To forestall the forecasted calamities of global warming, there must be a reduction of “living things emissions” (LTE’s). This can be approached in two ways, by reducing the number of living things, through their humane or not so humane elimination, and by reducing the amount of respiration of each living thing, through enforceable limits on exertion. With regard to the first, we appear to be well on our way. The loss of habitat through development, deforestation, and agribusiness has contributed greatly to loss of life and species extinction. Warfare will continue to contribute significantly as well, along with genocide. Human and animal population control and sterilization further limit LTE’s. All of this is a good start, but just a start. It’s time to let go of our pets. The number of livestock on farms, which has swelled enormously, could be cut back substantially with the elimination of meat from our diet. We must also begin to give serious consideration to euthanizing expendable members of our family and community. With regard to worklife and lifestyle, we must work hard at not working hard, thereby lowering our metabolism, respiring less, and reducing our CO2 emissions. The impulse to exercise must be exorcised, along with fitness clubs, marathons, and organized sports. Caffeine, which speeds up metabolism, must be banned. The work ethic must be replaced by yoga and meditation. Only by minimizing all effort will we survive. If we are serious about reducing CO2 emissions, we must all do our part, as little as possible.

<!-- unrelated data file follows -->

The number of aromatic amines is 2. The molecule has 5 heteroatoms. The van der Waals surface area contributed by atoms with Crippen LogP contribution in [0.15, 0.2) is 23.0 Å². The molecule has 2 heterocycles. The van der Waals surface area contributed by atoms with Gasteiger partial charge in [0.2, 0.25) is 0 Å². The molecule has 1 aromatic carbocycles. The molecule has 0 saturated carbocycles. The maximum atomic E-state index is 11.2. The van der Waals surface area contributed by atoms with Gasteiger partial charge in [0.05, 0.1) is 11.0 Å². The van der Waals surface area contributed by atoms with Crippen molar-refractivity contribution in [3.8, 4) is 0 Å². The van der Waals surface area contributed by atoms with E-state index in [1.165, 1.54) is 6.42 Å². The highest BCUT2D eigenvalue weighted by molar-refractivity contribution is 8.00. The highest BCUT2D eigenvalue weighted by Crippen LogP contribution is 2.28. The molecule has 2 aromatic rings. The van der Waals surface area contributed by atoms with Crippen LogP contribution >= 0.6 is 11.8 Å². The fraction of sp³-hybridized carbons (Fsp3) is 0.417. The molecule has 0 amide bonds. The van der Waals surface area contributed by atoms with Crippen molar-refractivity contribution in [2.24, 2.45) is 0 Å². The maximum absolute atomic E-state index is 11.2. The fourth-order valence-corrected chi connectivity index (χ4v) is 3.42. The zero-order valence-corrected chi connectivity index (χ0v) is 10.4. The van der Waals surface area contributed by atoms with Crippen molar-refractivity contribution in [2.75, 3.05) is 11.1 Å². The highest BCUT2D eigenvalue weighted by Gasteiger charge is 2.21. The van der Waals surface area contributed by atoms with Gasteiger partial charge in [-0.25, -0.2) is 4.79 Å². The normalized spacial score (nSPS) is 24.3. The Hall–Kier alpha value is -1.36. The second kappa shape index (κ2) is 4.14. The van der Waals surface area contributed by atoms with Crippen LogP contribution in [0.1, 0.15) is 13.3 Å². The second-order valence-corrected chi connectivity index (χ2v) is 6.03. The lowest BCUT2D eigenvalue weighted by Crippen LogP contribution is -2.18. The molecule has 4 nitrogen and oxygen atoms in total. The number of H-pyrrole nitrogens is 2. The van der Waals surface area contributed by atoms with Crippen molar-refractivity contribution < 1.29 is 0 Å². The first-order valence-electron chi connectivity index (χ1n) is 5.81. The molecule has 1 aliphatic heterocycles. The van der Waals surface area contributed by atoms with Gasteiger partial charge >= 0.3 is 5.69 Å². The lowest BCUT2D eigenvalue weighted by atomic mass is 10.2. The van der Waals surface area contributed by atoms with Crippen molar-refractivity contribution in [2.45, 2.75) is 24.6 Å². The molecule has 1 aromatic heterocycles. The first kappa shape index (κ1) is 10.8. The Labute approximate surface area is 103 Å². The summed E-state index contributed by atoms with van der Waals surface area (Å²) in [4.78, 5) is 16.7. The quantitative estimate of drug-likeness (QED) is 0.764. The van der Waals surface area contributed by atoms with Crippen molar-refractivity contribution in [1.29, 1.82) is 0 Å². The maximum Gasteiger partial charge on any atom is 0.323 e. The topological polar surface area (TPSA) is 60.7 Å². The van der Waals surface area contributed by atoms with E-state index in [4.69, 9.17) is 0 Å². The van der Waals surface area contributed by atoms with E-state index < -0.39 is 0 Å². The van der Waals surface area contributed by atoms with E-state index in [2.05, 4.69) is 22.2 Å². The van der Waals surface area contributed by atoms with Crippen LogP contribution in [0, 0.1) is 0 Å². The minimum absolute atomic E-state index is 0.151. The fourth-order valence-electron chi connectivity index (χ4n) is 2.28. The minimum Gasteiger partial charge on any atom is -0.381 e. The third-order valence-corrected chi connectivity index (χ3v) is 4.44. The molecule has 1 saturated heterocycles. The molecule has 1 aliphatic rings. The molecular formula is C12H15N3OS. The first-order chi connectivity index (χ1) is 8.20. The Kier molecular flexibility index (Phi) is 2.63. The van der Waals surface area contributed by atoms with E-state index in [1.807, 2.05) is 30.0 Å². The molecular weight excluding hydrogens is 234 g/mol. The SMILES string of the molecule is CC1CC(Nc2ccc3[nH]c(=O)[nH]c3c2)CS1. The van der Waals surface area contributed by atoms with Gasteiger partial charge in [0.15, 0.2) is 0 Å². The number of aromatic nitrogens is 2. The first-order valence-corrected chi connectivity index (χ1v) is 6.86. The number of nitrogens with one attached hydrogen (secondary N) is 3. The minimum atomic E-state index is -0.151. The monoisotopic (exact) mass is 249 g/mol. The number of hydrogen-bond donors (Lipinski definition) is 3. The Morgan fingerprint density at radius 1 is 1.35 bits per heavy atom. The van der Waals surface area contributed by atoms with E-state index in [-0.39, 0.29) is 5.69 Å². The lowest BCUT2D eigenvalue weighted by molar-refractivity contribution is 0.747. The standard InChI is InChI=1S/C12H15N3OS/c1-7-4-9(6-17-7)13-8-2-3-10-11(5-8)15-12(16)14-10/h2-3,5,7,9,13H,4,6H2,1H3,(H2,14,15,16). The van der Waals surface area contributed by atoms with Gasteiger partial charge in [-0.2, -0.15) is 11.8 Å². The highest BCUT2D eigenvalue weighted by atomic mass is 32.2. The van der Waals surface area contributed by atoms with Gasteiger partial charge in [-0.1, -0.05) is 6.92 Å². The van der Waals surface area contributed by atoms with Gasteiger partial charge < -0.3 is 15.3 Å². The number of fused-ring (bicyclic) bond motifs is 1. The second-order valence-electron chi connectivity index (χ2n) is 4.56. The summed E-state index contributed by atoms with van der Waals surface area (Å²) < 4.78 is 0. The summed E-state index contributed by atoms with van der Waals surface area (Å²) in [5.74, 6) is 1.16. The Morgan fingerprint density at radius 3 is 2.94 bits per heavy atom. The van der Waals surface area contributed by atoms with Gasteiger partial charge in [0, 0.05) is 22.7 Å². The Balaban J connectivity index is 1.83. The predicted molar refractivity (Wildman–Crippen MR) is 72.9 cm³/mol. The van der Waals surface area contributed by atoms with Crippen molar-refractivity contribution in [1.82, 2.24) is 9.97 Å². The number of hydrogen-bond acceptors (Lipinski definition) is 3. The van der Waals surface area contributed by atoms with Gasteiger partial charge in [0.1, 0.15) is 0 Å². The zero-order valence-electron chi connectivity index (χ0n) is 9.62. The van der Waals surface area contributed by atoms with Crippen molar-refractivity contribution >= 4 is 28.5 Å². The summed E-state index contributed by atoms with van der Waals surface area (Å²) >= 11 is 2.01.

Anonymous said...

In yoga and meditation, often breathing is an important part, or increased breathing, so it may also continue to contribute to co2 emissions.

Hermann der Cherusker said...

It is sad that such a serious subject is treated in such a silly manner. If you have anything of substance to say why not say it at ? If the real science is wrong then surely you can show how and why, and if you are incapable of that, then maybe it is because you are wrong.